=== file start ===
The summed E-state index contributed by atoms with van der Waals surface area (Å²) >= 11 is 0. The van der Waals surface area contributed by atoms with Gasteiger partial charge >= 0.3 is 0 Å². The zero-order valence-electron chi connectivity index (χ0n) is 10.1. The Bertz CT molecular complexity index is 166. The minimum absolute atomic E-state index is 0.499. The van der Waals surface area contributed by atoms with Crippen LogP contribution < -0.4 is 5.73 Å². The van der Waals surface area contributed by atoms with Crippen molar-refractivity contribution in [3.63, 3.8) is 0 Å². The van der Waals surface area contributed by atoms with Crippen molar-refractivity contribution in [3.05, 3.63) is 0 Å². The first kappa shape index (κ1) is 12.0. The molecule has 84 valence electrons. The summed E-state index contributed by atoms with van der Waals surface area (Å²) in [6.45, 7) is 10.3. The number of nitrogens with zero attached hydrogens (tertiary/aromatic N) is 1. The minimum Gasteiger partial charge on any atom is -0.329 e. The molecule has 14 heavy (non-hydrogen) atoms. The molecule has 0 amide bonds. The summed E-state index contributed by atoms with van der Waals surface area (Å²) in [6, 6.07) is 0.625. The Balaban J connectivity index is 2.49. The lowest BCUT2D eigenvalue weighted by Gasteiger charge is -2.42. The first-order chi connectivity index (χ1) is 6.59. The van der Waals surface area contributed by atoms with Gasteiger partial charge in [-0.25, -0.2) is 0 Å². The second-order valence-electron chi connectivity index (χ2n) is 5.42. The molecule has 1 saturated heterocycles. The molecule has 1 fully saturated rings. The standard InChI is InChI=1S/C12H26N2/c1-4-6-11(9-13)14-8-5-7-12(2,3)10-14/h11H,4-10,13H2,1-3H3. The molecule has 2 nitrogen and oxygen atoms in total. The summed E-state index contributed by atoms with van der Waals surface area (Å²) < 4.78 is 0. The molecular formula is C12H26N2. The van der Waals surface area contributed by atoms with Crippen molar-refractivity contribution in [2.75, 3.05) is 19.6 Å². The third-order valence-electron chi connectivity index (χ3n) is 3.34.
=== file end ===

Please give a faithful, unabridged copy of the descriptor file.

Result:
The summed E-state index contributed by atoms with van der Waals surface area (Å²) >= 11 is 0. The van der Waals surface area contributed by atoms with Gasteiger partial charge >= 0.3 is 0 Å². The zero-order valence-electron chi connectivity index (χ0n) is 10.1. The Bertz CT molecular complexity index is 166. The minimum absolute atomic E-state index is 0.499. The van der Waals surface area contributed by atoms with Crippen LogP contribution < -0.4 is 5.73 Å². The van der Waals surface area contributed by atoms with Crippen molar-refractivity contribution in [3.63, 3.8) is 0 Å². The van der Waals surface area contributed by atoms with Crippen molar-refractivity contribution in [3.05, 3.63) is 0 Å². The first kappa shape index (κ1) is 12.0. The molecule has 84 valence electrons. The summed E-state index contributed by atoms with van der Waals surface area (Å²) in [6.45, 7) is 10.3. The number of nitrogens with zero attached hydrogens (tertiary/aromatic N) is 1. The minimum Gasteiger partial charge on any atom is -0.329 e. The molecule has 14 heavy (non-hydrogen) atoms. The molecule has 0 amide bonds. The summed E-state index contributed by atoms with van der Waals surface area (Å²) in [6, 6.07) is 0.625. The Balaban J connectivity index is 2.49. The lowest BCUT2D eigenvalue weighted by Gasteiger charge is -2.42. The first-order chi connectivity index (χ1) is 6.59. The van der Waals surface area contributed by atoms with Gasteiger partial charge in [-0.25, -0.2) is 0 Å². The second-order valence-electron chi connectivity index (χ2n) is 5.42. The molecule has 1 saturated heterocycles. The molecule has 1 fully saturated rings. The standard InChI is InChI=1S/C12H26N2/c1-4-6-11(9-13)14-8-5-7-12(2,3)10-14/h11H,4-10,13H2,1-3H3. The molecule has 2 nitrogen and oxygen atoms in total. The summed E-state index contributed by atoms with van der Waals surface area (Å²) < 4.78 is 0. The molecular formula is C12H26N2. The van der Waals surface area contributed by atoms with Crippen molar-refractivity contribution in [2.75, 3.05) is 19.6 Å². The third-order valence-electron chi connectivity index (χ3n) is 3.34.